Recently, Ed Catmull and Fred Parke’s computer animated version of Catmull’s left hand done at the University of Utah was added to the National Film Registry. (For some reason, Parke is not given any credit in the Registry’s announcement.) (The film embedded above, I should note, also includes footage of an artificial heart valve and an unidentified computer animated face.) Needless to say, the film proved to be a landmark in the development of computer animation and was later incorporated in Richard T. Heffron’s Futureworld (1976).
Interestingly, another computer animated left hand showed up a few years later in Michael Crichton’s Looker (1981), when the Susan Dey character’s naked body is scanned into a computer; there’s no particular reason to include the hand, since one would think the viewer’s prurient interest would lie elsewhere .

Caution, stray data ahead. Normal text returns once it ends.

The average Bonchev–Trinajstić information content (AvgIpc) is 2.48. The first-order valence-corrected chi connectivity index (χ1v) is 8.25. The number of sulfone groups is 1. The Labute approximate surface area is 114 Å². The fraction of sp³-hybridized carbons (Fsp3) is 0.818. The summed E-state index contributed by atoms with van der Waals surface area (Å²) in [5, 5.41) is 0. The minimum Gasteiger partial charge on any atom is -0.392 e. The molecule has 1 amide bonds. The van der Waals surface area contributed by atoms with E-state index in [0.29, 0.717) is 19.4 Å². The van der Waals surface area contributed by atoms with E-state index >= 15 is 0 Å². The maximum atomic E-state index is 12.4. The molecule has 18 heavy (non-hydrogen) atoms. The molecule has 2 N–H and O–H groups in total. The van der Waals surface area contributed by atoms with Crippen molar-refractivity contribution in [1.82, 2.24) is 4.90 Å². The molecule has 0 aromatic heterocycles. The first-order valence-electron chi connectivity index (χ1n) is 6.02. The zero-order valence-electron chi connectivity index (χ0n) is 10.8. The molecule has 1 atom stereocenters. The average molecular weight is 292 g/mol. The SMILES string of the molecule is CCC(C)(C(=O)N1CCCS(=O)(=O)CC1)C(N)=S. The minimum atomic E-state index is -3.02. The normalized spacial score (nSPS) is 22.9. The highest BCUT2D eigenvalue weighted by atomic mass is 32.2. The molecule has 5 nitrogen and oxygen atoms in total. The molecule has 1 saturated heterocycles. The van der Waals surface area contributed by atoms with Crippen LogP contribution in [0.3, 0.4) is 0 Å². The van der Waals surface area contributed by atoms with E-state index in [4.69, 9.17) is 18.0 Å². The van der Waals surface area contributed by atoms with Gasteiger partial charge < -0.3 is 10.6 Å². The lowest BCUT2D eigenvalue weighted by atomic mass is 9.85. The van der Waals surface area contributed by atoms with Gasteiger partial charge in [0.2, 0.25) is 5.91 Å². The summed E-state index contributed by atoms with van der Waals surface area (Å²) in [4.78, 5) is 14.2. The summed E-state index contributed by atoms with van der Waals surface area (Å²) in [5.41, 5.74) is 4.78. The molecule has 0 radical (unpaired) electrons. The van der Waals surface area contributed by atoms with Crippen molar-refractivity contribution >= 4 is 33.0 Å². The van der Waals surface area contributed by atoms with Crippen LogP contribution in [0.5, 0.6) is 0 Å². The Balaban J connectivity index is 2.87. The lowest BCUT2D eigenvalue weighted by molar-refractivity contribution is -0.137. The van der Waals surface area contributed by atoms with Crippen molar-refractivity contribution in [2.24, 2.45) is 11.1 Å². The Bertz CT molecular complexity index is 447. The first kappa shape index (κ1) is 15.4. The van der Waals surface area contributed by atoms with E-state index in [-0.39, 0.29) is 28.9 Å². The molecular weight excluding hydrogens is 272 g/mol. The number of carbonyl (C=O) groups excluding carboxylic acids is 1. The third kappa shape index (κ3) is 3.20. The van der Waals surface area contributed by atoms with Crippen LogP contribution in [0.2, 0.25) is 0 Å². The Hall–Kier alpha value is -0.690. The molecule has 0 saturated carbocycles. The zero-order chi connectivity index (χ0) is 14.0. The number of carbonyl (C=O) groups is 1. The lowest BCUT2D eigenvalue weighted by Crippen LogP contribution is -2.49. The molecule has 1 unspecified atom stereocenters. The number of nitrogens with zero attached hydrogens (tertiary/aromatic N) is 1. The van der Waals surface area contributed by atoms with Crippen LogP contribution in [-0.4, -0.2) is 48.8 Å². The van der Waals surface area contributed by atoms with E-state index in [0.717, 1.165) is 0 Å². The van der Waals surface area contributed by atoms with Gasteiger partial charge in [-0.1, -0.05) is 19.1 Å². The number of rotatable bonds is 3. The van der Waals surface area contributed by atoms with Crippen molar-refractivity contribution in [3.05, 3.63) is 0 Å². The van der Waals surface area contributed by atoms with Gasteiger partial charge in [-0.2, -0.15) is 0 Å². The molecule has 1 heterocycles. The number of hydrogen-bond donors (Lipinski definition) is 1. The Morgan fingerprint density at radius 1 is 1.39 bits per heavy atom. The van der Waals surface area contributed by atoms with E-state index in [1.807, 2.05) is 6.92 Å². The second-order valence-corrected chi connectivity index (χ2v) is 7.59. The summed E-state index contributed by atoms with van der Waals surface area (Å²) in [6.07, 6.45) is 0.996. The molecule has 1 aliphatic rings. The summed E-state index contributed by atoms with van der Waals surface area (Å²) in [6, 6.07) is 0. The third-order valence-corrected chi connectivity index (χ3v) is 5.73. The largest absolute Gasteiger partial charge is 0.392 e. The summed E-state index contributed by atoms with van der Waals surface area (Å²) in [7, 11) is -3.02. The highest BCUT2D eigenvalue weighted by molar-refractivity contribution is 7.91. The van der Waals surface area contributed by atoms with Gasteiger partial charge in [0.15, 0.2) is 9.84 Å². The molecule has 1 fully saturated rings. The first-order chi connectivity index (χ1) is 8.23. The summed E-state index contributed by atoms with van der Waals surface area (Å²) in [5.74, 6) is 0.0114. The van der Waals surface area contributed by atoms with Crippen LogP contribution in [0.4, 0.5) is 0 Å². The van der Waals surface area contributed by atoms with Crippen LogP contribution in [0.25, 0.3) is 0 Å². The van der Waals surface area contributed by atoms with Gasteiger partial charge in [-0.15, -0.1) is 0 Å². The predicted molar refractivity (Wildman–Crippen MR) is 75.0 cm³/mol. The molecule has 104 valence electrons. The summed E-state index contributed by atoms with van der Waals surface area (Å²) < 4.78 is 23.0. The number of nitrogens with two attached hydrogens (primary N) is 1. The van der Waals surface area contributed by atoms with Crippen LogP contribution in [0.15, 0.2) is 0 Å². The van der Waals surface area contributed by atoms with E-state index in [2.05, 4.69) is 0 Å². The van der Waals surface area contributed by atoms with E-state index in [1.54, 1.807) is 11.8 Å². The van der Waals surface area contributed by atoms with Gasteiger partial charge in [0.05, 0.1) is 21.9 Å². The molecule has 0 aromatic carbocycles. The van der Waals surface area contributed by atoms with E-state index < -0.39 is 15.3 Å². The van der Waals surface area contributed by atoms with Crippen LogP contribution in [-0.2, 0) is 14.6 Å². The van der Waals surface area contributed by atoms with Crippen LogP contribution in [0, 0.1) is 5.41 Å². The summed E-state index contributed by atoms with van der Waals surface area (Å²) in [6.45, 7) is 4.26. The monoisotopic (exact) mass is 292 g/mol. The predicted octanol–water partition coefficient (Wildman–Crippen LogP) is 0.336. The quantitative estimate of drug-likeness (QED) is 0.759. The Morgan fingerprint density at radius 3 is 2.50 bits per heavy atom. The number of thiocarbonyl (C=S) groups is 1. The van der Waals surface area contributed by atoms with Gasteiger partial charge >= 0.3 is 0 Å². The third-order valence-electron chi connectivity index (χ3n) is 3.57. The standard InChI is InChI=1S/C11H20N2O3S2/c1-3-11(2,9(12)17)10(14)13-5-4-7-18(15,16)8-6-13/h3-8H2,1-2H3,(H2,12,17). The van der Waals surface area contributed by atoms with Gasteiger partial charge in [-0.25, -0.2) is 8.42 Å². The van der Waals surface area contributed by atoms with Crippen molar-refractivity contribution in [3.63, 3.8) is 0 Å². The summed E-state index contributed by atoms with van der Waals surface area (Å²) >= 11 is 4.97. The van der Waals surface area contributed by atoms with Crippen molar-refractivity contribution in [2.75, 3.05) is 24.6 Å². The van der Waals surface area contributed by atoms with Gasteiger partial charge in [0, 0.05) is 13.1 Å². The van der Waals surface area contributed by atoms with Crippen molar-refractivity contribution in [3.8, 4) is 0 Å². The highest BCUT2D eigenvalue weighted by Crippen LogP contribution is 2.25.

Rebecca Allen, who worked at the New York Institute of Technology after Catmull left there for Lucasfilm in 1979, mentioned to me that Catmull left behind a digital version of his wife’s body, which Allen used for her own projects at NYIT. Thus, my question is was the hand in Looker a reworked version of Catmull’s or someone else’s? Ah, such are the mysteries of film history.